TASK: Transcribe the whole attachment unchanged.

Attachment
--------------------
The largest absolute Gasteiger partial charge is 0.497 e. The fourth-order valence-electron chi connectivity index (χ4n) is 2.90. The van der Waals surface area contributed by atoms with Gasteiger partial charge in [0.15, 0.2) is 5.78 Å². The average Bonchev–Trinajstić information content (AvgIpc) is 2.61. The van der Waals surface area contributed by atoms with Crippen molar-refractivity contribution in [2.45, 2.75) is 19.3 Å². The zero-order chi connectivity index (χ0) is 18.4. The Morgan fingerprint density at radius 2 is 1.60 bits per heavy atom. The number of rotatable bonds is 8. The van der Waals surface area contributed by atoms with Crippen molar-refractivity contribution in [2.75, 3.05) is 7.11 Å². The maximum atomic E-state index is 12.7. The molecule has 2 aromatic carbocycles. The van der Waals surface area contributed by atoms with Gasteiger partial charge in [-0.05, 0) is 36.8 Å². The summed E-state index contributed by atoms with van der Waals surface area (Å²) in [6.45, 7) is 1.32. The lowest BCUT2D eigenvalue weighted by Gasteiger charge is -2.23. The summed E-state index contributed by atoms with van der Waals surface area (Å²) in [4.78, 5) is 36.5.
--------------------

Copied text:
The largest absolute Gasteiger partial charge is 0.497 e. The fourth-order valence-electron chi connectivity index (χ4n) is 2.90. The van der Waals surface area contributed by atoms with Gasteiger partial charge in [0.15, 0.2) is 5.78 Å². The average Bonchev–Trinajstić information content (AvgIpc) is 2.61. The van der Waals surface area contributed by atoms with Crippen molar-refractivity contribution in [2.45, 2.75) is 19.3 Å². The zero-order chi connectivity index (χ0) is 18.4. The Morgan fingerprint density at radius 2 is 1.60 bits per heavy atom. The number of rotatable bonds is 8. The van der Waals surface area contributed by atoms with Crippen molar-refractivity contribution in [2.75, 3.05) is 7.11 Å². The maximum atomic E-state index is 12.7. The molecule has 2 aromatic carbocycles. The van der Waals surface area contributed by atoms with Gasteiger partial charge in [-0.05, 0) is 36.8 Å². The summed E-state index contributed by atoms with van der Waals surface area (Å²) in [6.45, 7) is 1.32. The lowest BCUT2D eigenvalue weighted by Gasteiger charge is -2.23. The summed E-state index contributed by atoms with van der Waals surface area (Å²) in [4.78, 5) is 36.5.